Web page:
No matter where they live in King County, everyone has opportunities to lighten their impact on the environment and waste fewer resources. That includes everything from recycling right and composting, to using native vegetation as landscaping at home that reduces the need for supplemental watering, fertilizer and other chemicals.

Green at work

King County is making it easier for owners of commercial buildings – that account for 22% of countywide greenhouse gas emissions – to make their properties more energy efficient and more resilient at no additional cost to taxpayers through Executive Constantine’s proposed C-PACER program.

The Commercial Property Assessed Clean Energy + Resiliency program creates a mechanism for banks to offer low-interest financing for new construction and retrofits that reduce greenhouse gas emissions, reduce water usage, or make a building more resilient to earthquakes and climate impacts.

More than 4,000 commercial, multi-family, industrial, and agricultural buildings will be eligible for the incentive program, which is expected to spark growth in green jobs.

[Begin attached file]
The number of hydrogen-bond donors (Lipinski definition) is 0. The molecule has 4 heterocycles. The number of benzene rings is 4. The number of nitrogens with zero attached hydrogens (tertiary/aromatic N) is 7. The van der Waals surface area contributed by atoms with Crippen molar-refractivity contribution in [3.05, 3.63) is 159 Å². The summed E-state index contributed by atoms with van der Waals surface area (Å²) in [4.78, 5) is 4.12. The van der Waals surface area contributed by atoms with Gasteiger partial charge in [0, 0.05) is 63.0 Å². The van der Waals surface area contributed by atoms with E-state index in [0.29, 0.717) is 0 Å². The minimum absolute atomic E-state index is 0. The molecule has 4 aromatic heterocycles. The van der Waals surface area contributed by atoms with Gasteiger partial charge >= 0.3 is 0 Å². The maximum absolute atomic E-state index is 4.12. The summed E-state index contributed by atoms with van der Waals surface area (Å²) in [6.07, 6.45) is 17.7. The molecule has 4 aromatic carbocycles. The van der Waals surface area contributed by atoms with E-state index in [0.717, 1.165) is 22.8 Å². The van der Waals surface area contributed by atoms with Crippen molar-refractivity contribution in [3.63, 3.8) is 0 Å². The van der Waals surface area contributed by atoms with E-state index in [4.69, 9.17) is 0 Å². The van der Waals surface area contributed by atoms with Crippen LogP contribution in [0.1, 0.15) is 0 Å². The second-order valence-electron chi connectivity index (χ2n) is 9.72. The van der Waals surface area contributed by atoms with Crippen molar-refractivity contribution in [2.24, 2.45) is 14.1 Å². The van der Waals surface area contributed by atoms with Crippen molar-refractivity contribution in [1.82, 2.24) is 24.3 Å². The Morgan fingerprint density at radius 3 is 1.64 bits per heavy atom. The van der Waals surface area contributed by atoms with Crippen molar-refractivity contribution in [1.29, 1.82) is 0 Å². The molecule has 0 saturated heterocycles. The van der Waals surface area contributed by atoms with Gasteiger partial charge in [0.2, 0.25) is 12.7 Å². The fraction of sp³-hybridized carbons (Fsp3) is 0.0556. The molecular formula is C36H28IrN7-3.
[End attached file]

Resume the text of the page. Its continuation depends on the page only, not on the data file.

Green building is nothing new in King County, where we noted a 50% increase in green building certification for residential structures between 2015 and 2019. And the County surpassed its energy efficiency goals in its own operations, reducing internal energy use by more than 20% over the past 14 years.

Through the King County-Cities Climate Collaboration, we have led the efforts of cities representing 80% of King County’s 2.25 million residents to advance transformational state energy policies for stronger building and appliance efficiency, conservation requirements for fossil fuel gas, and 100% clean electricity.

Green in between

Getting to work, shops, or your favorite spot for a hike, walk, or run is easier and greener than ever. King County is integrating transit service to connect more people to more car-free, climate-smart options for moving comfortably and efficiently – no matter the destination.

Three new Link Light Rail stations opened in King County this fall, giving hundreds of thousands of people easy access to a growing green transportation backbone. Having retired its last diesel-only buses in 2020, King County is leading the nation in transitioning its existing hybrid fleet to a 100% zero-emission fleet by 2035.

Transit and other green transportation choices make getting around King County easy on your wallet and the environment – and they’ve helped achieve an 11% reduction in per-person greenhouse gas emissions over the past decade.

Eastrail, King County’s major north-south regional trail corridor on the Eastside, continues to be developed through thriving neighborhoods and commercial business centers, linking communities to light rail and RapidRide bus routes.